The author is former secretary, ministry of information and broadcasting
The Left Front, particularly the Communist Party of India (Marxist), must be feeling very pleased with itself after the panchayat elections, not only because of the results but also because of the fact that they were held at all. The preceding weeks of violence and death did not augur well for the elections, and raised basic questions about the validity of the democratic process itself. But then the elections did take place, and, the violence and the charges of rigging not- withstanding, were by and large conducted in a manner that was generally acceptable.
But patting themselves on the back and going back to the usual routine is not a very practical thing to do. The Left Front knows what went on before, during and after the elections; it knows what sort of people it has in its parties — the “cadre” as they are called — and the CPI(M), at any rate knows that it is facing some kind of internal crisis. Its leadership has aged, and there are no charismatic leaders in sight. The younger ones do not have bases among the people, and their ability to lead the kind of party that has been fashioned is questionable, to say the least.
In West Bengal, where the CPI(M) is the most powerful, the party has produced persons accused of murder and rape; which puts it on a par with parties in other parts of the country. It must happen for the same reasons; power making local goondas think they can get away with anything, because they are the bosses. The sort of thinking that must have made Raja Bhaiyya the power he was in Uttar Pradesh and, for all we know, will continue to make him one as soon as he is able to get out of jail.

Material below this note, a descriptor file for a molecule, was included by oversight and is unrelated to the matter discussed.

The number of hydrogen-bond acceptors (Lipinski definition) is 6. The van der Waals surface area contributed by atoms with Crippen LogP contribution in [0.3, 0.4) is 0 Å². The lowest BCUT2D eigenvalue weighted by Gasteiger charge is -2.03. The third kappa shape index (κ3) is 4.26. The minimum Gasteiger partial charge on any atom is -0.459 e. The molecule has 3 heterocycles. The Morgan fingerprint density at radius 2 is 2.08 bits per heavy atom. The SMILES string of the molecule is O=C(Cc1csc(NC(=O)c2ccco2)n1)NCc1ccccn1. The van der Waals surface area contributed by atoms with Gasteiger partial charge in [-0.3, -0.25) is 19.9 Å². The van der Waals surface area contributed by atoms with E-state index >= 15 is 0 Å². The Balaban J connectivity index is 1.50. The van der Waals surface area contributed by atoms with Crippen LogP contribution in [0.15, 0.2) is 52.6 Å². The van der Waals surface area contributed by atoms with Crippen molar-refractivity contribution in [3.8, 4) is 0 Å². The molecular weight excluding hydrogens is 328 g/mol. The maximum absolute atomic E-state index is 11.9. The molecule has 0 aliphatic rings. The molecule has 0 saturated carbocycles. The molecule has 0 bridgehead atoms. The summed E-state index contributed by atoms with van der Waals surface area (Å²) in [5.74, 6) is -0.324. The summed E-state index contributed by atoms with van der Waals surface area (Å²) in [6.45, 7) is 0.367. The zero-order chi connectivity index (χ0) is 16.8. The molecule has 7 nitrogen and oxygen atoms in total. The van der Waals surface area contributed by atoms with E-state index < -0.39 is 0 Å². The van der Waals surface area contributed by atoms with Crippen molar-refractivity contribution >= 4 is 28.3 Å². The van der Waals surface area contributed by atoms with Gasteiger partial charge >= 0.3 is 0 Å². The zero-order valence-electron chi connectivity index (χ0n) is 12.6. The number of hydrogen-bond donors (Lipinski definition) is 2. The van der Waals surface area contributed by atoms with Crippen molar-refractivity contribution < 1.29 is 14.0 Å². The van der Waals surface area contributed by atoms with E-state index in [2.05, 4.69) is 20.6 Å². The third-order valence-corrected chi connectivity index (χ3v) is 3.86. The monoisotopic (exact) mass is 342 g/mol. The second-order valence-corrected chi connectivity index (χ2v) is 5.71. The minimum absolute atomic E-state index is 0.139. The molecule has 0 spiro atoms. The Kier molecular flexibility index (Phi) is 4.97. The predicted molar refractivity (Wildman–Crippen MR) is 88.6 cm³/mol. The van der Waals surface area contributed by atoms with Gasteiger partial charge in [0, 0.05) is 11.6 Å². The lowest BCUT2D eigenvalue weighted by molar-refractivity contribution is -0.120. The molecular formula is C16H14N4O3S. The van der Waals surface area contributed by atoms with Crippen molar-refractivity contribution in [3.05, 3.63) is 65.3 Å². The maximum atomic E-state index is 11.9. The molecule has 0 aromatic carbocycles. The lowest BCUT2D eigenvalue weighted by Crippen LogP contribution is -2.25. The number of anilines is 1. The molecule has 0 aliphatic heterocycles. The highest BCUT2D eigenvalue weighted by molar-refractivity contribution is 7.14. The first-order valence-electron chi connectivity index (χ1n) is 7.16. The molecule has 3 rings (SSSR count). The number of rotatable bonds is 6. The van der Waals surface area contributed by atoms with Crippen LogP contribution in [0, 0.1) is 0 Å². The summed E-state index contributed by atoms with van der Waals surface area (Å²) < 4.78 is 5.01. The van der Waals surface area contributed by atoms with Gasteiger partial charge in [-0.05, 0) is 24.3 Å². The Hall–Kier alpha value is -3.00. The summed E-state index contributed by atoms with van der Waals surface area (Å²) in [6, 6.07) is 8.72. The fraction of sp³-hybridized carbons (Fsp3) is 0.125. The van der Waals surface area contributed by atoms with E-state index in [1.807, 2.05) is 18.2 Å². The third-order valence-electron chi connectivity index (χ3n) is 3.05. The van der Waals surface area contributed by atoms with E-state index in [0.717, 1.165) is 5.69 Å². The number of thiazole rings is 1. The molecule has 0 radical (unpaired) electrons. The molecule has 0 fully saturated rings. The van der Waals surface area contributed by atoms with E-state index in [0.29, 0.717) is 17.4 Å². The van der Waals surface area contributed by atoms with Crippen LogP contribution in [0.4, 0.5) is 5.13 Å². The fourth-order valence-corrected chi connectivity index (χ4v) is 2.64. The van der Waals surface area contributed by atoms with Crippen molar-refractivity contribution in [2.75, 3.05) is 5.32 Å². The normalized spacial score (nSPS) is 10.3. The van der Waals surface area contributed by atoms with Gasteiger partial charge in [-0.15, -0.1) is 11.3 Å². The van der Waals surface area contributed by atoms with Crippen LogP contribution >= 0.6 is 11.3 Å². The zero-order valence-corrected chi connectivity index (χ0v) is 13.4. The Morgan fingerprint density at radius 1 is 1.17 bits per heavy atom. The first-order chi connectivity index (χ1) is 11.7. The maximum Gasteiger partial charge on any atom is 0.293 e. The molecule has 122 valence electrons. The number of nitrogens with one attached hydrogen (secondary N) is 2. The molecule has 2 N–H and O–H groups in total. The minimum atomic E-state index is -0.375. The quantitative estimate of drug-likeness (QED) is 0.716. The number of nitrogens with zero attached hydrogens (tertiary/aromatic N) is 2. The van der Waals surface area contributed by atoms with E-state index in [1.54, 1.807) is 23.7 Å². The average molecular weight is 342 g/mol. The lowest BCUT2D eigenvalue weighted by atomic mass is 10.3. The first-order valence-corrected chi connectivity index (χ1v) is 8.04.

Outside West Bengal, the CPI(M) hardly exists; and its tragedy is that it need not have been relegated to being a regional party like the All India Anna Dravida Munnetra Kazhagam had it not been as short-sighted as it was a decade ago. Nor, as we said, is there anyone who has anything like national stature among the present leaders. No one like Jyoti Basu or, in his time, E.M.S. Namboodiripad. But even within the state where it is the major power, it must look carefully at what it has achieved and, more important, where it is going.
The reason is the fact that the Trinamool Congress was so decisively knocked out as a major party in the panchayat elections. It is now so demoralized that it is now seeking to consolidate its alliance with the Bharatiya Janata Party. The fact is that it will get closer to the BJP, and that must give the left parties food for thought.
That for the last 25 years the left parties have kept their hold on the sentiments of the people of the state is not just because of the land reforms they undertook (although this, too, is a matter that could well be debated) but also because of their cadre. A good deal of the violence in the districts some years ago was because the cadre shifted from the left parties, notably the CPI(M), to the Trinamool Congress; but that apart, the bulk of the cadre stayed. They must now ask themselves why. For the sake of being on the side that has political power, yes. But then, to be, for years and years, just party-workers — surely that is cause enough to breed discontent, resentment and disillusion.